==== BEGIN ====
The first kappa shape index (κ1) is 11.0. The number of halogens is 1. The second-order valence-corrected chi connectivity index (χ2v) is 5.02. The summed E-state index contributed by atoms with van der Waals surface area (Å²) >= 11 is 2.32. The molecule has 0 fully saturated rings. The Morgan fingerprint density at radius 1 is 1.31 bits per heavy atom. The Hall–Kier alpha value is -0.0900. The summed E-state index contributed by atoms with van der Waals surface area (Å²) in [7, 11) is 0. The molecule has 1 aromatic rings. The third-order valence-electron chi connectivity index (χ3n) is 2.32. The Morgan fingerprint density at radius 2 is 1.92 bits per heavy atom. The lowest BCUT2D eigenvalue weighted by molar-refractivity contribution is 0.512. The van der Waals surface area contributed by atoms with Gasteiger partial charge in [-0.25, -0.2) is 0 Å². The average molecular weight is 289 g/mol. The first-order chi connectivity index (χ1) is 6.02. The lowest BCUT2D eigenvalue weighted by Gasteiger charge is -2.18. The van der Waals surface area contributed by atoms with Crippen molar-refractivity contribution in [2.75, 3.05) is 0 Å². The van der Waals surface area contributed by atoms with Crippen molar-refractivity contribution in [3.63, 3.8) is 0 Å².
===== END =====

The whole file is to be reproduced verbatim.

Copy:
The first kappa shape index (κ1) is 11.0. The number of halogens is 1. The second-order valence-corrected chi connectivity index (χ2v) is 5.02. The summed E-state index contributed by atoms with van der Waals surface area (Å²) >= 11 is 2.32. The molecule has 0 fully saturated rings. The Morgan fingerprint density at radius 1 is 1.31 bits per heavy atom. The Hall–Kier alpha value is -0.0900. The summed E-state index contributed by atoms with van der Waals surface area (Å²) in [7, 11) is 0. The molecule has 1 aromatic rings. The third-order valence-electron chi connectivity index (χ3n) is 2.32. The Morgan fingerprint density at radius 2 is 1.92 bits per heavy atom. The lowest BCUT2D eigenvalue weighted by molar-refractivity contribution is 0.512. The van der Waals surface area contributed by atoms with Gasteiger partial charge in [-0.25, -0.2) is 0 Å². The average molecular weight is 289 g/mol. The first-order chi connectivity index (χ1) is 6.02. The lowest BCUT2D eigenvalue weighted by Gasteiger charge is -2.18. The van der Waals surface area contributed by atoms with Crippen molar-refractivity contribution in [2.75, 3.05) is 0 Å². The van der Waals surface area contributed by atoms with Crippen molar-refractivity contribution in [3.63, 3.8) is 0 Å².